239 Cybersecurity Statistics (2023)


5G refers to the 5th generation of mobile phone wireless network capability. It has captured attention and excitement because of its ability to connect people, objects, and devices more frequently and seamlessly than ever, along with its higher network speeds, extremely low latency, and more reliable network performance.


It is relatively early in its evolution, but forecasts predict there will be more than 3.5 billion 5G connections worldwide by 2025. Governments and businesses anticipate many changes to how we live and do business. With this new iteration of mobile technology, 5G is expected to be in use for at least another couple of decades until 6G technology is developed.


As a result, it’s important to consider the impact and new challenges that 5G will bring and have on cybersecurity Adopting new technology without cybersecurity considerations can significantly impact the safety and security of governments,the public, and businesses at all levels. Each must share responsibility for 5G cybersecurity awareness, taking steps to remediate vulnerabilities, and mitigating problems associated with 5G technology.

The 5G Network vs. Previous Generations

To fully explore what 5G means for cybersecurity, it’s helpful to take a closer look at past mobile technology and why the leap from 4G to 5G is unlike the difference between other cell phone network generations.

The 5G Network

5G represents enhanced mobile broadband, enabling more connectivity, including the Internet of Things (IoT) and other potential services and deployments. Such services may include digitized logistics, remote surgery (with latency as low as one millisecond), and more accurate agricultural processes using drones.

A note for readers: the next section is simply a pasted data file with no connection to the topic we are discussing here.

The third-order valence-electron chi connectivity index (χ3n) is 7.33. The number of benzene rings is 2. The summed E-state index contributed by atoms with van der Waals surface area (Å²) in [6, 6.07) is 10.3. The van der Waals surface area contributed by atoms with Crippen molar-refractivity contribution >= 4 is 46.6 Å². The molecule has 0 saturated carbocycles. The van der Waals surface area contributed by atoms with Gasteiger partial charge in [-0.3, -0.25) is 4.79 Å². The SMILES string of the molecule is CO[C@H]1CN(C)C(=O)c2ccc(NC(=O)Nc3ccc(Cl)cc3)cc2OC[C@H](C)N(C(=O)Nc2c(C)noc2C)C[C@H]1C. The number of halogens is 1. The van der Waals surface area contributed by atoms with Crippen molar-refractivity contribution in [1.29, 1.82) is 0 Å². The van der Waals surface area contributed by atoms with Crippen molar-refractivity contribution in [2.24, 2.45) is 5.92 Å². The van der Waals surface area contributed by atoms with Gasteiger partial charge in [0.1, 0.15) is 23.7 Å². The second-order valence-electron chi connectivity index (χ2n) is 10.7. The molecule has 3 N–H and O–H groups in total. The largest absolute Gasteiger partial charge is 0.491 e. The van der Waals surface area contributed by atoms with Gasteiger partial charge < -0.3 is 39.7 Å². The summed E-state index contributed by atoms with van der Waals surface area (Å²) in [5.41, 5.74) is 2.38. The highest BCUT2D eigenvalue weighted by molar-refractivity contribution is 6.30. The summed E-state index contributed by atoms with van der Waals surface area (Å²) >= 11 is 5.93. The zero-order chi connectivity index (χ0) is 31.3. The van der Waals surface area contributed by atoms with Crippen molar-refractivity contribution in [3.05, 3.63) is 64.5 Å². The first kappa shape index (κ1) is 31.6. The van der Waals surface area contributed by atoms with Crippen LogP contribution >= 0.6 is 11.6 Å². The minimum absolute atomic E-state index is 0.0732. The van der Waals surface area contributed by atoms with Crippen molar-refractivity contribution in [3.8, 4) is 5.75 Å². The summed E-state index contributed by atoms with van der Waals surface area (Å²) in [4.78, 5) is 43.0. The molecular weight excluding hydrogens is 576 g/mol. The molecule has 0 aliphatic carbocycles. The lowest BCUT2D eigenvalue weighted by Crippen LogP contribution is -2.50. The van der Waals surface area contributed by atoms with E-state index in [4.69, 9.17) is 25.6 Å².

The 5th generation of mobile network technology is also intended to be more reliable for users with negligible latency (up to ten times less than 4G, typically around four milliseconds), offering a better experience for individual consumers and businesses with download speeds up to 10 gigabits per second, which is around 100 times faster than 4G.

The transition from 4G to 5G continues to be helped by the 3rd Generation Partnership Project (3GPP). Formed in 1998, the 3GPP is a global initiative uniting seven telecommunications standard development organizations. Together, they aim to maximize compatibility between 5G and legacy infrastructure and equipment to smooth the transition to 5G and future networks, ensuring a continuous, robust, widely-available, end-to-end ecosystem that is backward- and forward-compatible.

As an overhaul of traditional architecture, 5G can support services and emerging technologies that would have been impossible with previous generations. This means that 5G will have a massive impact on critical infrastructure. Compared with previous generations of cellular infrastructure, 5G is not only a faster network. It vastly differs in terms of functionality, capability, accessibility, scope, and potential.